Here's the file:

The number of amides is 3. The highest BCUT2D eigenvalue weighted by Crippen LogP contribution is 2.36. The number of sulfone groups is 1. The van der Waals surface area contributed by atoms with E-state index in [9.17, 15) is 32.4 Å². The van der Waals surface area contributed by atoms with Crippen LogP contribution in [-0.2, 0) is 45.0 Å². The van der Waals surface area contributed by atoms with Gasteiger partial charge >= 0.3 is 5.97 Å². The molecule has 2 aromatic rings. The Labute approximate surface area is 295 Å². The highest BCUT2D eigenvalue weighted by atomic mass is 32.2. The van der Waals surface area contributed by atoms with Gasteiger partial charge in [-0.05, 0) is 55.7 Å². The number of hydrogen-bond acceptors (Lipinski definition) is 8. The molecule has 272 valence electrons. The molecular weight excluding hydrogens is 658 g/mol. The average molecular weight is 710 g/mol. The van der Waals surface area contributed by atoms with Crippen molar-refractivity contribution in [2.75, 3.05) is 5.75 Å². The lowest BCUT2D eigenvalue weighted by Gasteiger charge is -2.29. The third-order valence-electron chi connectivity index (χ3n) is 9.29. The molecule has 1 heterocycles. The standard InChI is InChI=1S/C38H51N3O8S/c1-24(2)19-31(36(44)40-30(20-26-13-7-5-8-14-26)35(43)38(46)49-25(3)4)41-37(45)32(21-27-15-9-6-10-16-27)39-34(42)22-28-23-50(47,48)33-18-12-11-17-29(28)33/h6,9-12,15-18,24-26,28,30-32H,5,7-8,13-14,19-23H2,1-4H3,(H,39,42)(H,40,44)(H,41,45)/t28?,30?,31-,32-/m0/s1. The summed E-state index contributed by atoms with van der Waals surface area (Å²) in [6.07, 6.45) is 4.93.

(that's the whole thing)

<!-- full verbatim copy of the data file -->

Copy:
The number of amides is 3. The highest BCUT2D eigenvalue weighted by Crippen LogP contribution is 2.36. The number of sulfone groups is 1. The van der Waals surface area contributed by atoms with E-state index in [9.17, 15) is 32.4 Å². The van der Waals surface area contributed by atoms with Crippen LogP contribution in [-0.2, 0) is 45.0 Å². The van der Waals surface area contributed by atoms with Gasteiger partial charge >= 0.3 is 5.97 Å². The molecule has 2 aromatic rings. The Labute approximate surface area is 295 Å². The highest BCUT2D eigenvalue weighted by atomic mass is 32.2. The van der Waals surface area contributed by atoms with Gasteiger partial charge in [-0.05, 0) is 55.7 Å². The number of hydrogen-bond acceptors (Lipinski definition) is 8. The molecule has 272 valence electrons. The molecular weight excluding hydrogens is 658 g/mol. The average molecular weight is 710 g/mol. The van der Waals surface area contributed by atoms with Crippen molar-refractivity contribution in [2.75, 3.05) is 5.75 Å². The lowest BCUT2D eigenvalue weighted by Gasteiger charge is -2.29. The third-order valence-electron chi connectivity index (χ3n) is 9.29. The molecule has 1 heterocycles. The standard InChI is InChI=1S/C38H51N3O8S/c1-24(2)19-31(36(44)40-30(20-26-13-7-5-8-14-26)35(43)38(46)49-25(3)4)41-37(45)32(21-27-15-9-6-10-16-27)39-34(42)22-28-23-50(47,48)33-18-12-11-17-29(28)33/h6,9-12,15-18,24-26,28,30-32H,5,7-8,13-14,19-23H2,1-4H3,(H,39,42)(H,40,44)(H,41,45)/t28?,30?,31-,32-/m0/s1. The summed E-state index contributed by atoms with van der Waals surface area (Å²) in [6.07, 6.45) is 4.93.